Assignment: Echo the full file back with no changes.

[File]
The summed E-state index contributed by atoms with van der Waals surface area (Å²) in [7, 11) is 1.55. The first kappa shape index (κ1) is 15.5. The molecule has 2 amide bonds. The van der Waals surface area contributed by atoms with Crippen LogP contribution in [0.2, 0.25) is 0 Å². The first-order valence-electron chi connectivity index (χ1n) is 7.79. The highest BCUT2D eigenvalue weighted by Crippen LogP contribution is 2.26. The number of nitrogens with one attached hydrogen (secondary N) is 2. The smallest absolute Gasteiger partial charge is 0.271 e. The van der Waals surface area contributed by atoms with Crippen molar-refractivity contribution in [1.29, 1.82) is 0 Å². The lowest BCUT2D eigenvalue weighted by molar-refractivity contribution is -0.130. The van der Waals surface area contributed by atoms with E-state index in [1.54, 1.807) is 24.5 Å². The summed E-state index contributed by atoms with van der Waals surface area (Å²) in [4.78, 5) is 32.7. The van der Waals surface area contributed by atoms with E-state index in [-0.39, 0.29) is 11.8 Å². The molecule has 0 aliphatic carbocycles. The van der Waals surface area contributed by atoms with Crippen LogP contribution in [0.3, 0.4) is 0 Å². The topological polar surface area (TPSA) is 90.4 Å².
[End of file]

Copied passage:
The summed E-state index contributed by atoms with van der Waals surface area (Å²) in [7, 11) is 1.55. The first kappa shape index (κ1) is 15.5. The molecule has 2 amide bonds. The van der Waals surface area contributed by atoms with Crippen LogP contribution in [0.2, 0.25) is 0 Å². The first-order valence-electron chi connectivity index (χ1n) is 7.79. The highest BCUT2D eigenvalue weighted by Crippen LogP contribution is 2.26. The number of nitrogens with one attached hydrogen (secondary N) is 2. The smallest absolute Gasteiger partial charge is 0.271 e. The van der Waals surface area contributed by atoms with Crippen molar-refractivity contribution in [1.29, 1.82) is 0 Å². The lowest BCUT2D eigenvalue weighted by molar-refractivity contribution is -0.130. The van der Waals surface area contributed by atoms with E-state index in [1.54, 1.807) is 24.5 Å². The summed E-state index contributed by atoms with van der Waals surface area (Å²) in [4.78, 5) is 32.7. The van der Waals surface area contributed by atoms with E-state index in [-0.39, 0.29) is 11.8 Å². The molecule has 0 aliphatic carbocycles. The van der Waals surface area contributed by atoms with Crippen LogP contribution in [0.3, 0.4) is 0 Å². The topological polar surface area (TPSA) is 90.4 Å².